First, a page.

Patients with classic FOP have two defining clinical features (Figure 1A-1D): characteristic congenital malformations of the great toes and progressive heterotopic ossification in characteristic anatomic patterns (Shore, et al., 2006). In addition, common but variable features are seen in most individuals with FOP (Table 1) including proximal medial tibial osteochondromas (greater than 90% prevalence), cervical spine malformations (greater than 80% prevalence), short, broad femoral necks (greater than 70% prevalence), conductive hearing impairment (greater than 50% prevalence), and malformations of the thumb – specifically short first metacarpals and/or monophalangism of the thumbs (greater than 50% prevalence; Figure 1E-1H) (Kaplan, et al., 2005). To date, we examined 84 sporadic cases and 7 families with classic FOP, and all affected individuals were heterozygous for the canonical (c.617G>A; p.R206H) mutation in ACVR1.
Eight individuals in our study had FOP-plus (patients #1-7 and 15; Table 1): the classic clinical features of FOP plus one or more atypical features. Six of these individuals (patients #1-6) had the canonical c.617G>A (p.R206H) mutation in ACVR1. One individual (patient #7) had a unique missense mutation (p.Q207E) in the GS domain of ACVR1 and one patient (patient #15) had a missense mutation (p.G356D) in the protein kinase domain of ACVR1. Atypical features will be highlighted in the following brief summaries of patients with FOP-plus.
Patient #1 (c.617G>A; p.R206H) had intercurrent aplastic anemia that developed at 10 years of age and was treated successfully with an HLA-matched bone marrow transplantation from an unaffected sibling (Kaplan, et al., 2007b). The bone marrow transplantation cured the aplastic anemia but did not affect the progression of the FOP. At 35 years of age, the patient had 100 percent donor lineage in all cell lines of hematopoietic origin. DNA obtained from a buccal swab confirmed the classic ACVR1 mutation while DNA from peripheral blood of both patient and his unaffected sibling donor did not, confirming bone marrow engraftment in the patient.
Patient #2 (c.617G>A; p.R206H) had intercurrent polyostotic fibrous dysplasia (Frame, et al., 1972), a condition typically caused by somatic cell activating mutations of the GNAS gene (MIM# 139320). DNA was not available from affected somatic tissues and GNAS sequence analysis was not possible. Genomic DNA from peripheral blood was negative, as expected, for GNAS mutations (data not shown) but ACVR1 mutation screening revealed the c.617G>A (p.R206H) mutation.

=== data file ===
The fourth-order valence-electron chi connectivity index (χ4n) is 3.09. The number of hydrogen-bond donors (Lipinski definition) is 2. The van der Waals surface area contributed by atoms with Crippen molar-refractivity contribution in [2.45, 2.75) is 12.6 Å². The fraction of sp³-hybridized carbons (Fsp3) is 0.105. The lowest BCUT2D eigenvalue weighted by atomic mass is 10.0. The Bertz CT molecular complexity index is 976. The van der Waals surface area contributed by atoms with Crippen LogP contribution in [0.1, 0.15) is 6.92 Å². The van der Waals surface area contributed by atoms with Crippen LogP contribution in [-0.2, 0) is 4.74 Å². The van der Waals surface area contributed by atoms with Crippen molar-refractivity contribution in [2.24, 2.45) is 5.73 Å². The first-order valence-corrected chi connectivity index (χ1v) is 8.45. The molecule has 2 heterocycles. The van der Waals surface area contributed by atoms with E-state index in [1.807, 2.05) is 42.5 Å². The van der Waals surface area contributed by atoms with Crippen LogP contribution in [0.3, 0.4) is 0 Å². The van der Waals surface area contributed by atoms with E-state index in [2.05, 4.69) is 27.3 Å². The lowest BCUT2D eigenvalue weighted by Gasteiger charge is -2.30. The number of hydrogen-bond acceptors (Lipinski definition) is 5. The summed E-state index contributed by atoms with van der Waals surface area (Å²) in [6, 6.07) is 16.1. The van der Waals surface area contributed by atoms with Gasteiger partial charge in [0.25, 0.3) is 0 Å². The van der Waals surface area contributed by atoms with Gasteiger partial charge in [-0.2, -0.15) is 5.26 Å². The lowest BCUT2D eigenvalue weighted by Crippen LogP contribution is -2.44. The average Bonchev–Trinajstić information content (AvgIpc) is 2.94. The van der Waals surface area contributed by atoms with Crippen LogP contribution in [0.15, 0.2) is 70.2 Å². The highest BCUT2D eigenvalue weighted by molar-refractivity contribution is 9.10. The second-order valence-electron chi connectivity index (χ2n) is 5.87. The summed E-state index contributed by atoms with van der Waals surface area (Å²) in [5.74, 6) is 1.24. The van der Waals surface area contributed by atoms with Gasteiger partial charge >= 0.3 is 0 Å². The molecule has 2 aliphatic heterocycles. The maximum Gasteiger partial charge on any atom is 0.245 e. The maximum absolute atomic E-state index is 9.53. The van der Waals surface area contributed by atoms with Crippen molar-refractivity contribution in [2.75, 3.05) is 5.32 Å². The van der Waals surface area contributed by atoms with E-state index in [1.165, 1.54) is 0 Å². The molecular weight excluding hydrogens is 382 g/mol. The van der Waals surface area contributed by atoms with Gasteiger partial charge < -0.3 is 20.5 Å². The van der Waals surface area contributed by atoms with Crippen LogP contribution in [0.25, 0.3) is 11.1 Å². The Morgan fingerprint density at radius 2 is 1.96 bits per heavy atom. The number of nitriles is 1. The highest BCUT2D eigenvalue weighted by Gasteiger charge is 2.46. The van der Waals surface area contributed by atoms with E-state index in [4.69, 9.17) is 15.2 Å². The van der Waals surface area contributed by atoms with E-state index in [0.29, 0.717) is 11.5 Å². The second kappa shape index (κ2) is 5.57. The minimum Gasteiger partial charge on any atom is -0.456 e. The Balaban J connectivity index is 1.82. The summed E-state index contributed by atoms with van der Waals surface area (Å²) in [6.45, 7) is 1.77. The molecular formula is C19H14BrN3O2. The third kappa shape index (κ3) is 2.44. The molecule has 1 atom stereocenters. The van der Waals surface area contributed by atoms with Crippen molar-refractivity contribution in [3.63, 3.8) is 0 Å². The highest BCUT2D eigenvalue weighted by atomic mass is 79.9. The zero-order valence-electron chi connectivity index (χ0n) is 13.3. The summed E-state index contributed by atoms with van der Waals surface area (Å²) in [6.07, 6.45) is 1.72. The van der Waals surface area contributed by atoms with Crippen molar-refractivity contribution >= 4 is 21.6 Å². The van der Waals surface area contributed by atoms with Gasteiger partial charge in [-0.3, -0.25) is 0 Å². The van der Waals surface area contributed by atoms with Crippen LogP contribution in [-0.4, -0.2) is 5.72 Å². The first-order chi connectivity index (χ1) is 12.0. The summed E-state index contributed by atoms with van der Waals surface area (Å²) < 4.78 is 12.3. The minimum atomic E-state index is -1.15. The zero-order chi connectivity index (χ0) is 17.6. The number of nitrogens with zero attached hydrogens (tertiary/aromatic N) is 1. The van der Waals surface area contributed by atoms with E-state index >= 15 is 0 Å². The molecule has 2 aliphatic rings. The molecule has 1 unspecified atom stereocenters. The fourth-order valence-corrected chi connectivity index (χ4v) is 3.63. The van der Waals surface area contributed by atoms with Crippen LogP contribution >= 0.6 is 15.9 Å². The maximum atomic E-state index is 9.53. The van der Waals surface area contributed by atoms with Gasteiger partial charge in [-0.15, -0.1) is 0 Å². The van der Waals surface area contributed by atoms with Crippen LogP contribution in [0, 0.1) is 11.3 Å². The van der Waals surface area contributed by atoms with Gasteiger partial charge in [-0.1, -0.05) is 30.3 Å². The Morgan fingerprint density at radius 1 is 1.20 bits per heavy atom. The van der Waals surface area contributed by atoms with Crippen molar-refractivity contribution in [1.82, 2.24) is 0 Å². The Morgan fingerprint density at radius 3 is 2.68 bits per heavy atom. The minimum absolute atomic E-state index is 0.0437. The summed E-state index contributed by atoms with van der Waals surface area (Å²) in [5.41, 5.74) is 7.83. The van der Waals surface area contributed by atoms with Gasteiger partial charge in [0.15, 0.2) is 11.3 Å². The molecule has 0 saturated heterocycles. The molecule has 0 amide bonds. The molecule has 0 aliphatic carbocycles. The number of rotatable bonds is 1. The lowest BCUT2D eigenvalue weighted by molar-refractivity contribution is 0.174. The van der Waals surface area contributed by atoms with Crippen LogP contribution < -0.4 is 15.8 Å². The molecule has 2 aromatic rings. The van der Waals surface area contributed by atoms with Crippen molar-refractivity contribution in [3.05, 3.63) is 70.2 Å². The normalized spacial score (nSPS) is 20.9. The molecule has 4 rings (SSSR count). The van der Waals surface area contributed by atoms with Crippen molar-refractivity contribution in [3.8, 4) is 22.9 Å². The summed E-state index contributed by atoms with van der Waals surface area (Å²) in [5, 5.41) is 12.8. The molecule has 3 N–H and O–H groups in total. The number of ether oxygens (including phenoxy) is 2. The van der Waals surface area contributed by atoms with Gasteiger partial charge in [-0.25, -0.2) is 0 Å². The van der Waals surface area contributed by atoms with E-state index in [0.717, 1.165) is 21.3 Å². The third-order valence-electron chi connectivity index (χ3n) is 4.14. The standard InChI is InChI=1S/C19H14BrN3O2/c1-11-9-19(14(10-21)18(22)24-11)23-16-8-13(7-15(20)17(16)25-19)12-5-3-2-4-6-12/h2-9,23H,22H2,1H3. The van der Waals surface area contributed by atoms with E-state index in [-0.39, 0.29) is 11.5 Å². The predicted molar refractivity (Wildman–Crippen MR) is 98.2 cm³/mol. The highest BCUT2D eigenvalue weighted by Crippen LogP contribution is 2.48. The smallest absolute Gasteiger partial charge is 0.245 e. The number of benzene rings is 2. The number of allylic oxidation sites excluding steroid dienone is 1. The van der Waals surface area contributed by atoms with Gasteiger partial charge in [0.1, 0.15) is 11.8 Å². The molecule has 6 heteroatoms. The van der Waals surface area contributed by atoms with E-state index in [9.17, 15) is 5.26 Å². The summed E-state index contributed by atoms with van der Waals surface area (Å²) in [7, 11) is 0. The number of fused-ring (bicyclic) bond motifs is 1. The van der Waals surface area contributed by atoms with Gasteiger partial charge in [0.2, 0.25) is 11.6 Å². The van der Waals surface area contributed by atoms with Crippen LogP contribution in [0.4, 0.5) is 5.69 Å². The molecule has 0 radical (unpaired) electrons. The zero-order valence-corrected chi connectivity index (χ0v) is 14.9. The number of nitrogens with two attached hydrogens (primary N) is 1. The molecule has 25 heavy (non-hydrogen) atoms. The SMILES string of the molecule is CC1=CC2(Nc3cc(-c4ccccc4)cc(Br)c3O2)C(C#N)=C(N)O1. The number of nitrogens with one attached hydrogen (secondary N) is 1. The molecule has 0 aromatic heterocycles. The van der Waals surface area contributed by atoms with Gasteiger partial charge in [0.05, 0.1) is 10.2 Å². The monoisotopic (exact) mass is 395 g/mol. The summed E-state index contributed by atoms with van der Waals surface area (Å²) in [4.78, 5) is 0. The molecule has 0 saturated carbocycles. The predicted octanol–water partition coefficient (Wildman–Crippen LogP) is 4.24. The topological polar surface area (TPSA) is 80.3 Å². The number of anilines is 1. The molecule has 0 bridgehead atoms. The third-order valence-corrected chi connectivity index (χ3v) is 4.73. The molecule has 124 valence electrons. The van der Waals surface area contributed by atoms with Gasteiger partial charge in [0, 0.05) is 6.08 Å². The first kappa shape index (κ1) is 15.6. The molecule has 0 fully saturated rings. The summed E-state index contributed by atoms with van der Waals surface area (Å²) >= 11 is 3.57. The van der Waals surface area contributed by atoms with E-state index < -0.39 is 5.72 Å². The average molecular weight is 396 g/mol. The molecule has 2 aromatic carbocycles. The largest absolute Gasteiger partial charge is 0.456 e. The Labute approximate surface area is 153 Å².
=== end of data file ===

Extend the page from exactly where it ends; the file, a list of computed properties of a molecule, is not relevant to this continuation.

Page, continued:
Patient #3 (c.617G>A; p.R206H) was diagnosed at 10 years of age with a craniopharyngioma which was successfully resected although panhypopituitarism required daily replacement of adrenal steroids, thyroid hormone, and vasopressin (DDAVP).
Patient #4 (c.617G>A; p.R206H) was diagnosed with severe childhood glaucoma at the age of two, had a bifid uvula, thin hair, and a history of mild developmental delay.
Patient #5 (c.617G>A; p.R206H) suffered from severe retinopathy of prematurity in addition to bilateral cataracts, and glaucoma of the left eye. At four months of age, he was diagnosed with an inguinal hernia which was surgically repaired without the formation of heterotopic bone. He has severe motor and cognitive developmental delays with myoclonic seizures and diffuse cerebral dysfunction. He had a successful HLA-matched liver transplantation due to liver failure, attributed to cytomegalovirus infection and takes antiepleptic medications as well as sirolimus and prednisolone as chronic immunosupression. Progressive heterotopic ossification was first noted at age 9 following the liver transplantation and flare-ups of heterotopic ossification continued in characteristic anatomic patterns despite the immunosupression. A high resolution karyotype was normal.
Patient #6 (c.617G>A; p.R206H) had growth retardation with height and weight persistently less than fifth percentile for age. At eighteenth months of age, resections of large soft tissue swellings on her back exacerbated heterotopic bone formation. She rapidly developed severe scoliosis and thoracic lordosis with death at eight years of age from heart failure that complicated thoracic insufficiency syndrome (Kaplan and Glaser, 2005).
Patient #7 had a clinical appearance nearly identical to patient #6, but he had not undergone invasive diagnostic biopsies. Nevertheless, he had failure to thrive with height and weight persistently below the fifth percentile. A unique heterozygous mutation (c.619C>G; p.Q207E) in the GS domain of ACVR1 was detected in his genomic DNA.
Patient #15 had persistence of primary teeth into adulthood, and primary amenorrhea. Sequence analysis of genomic DNA revealed a heterozygous mutation (c.1067G>A; p.G356D) in the protein kinase domain of ACVR1.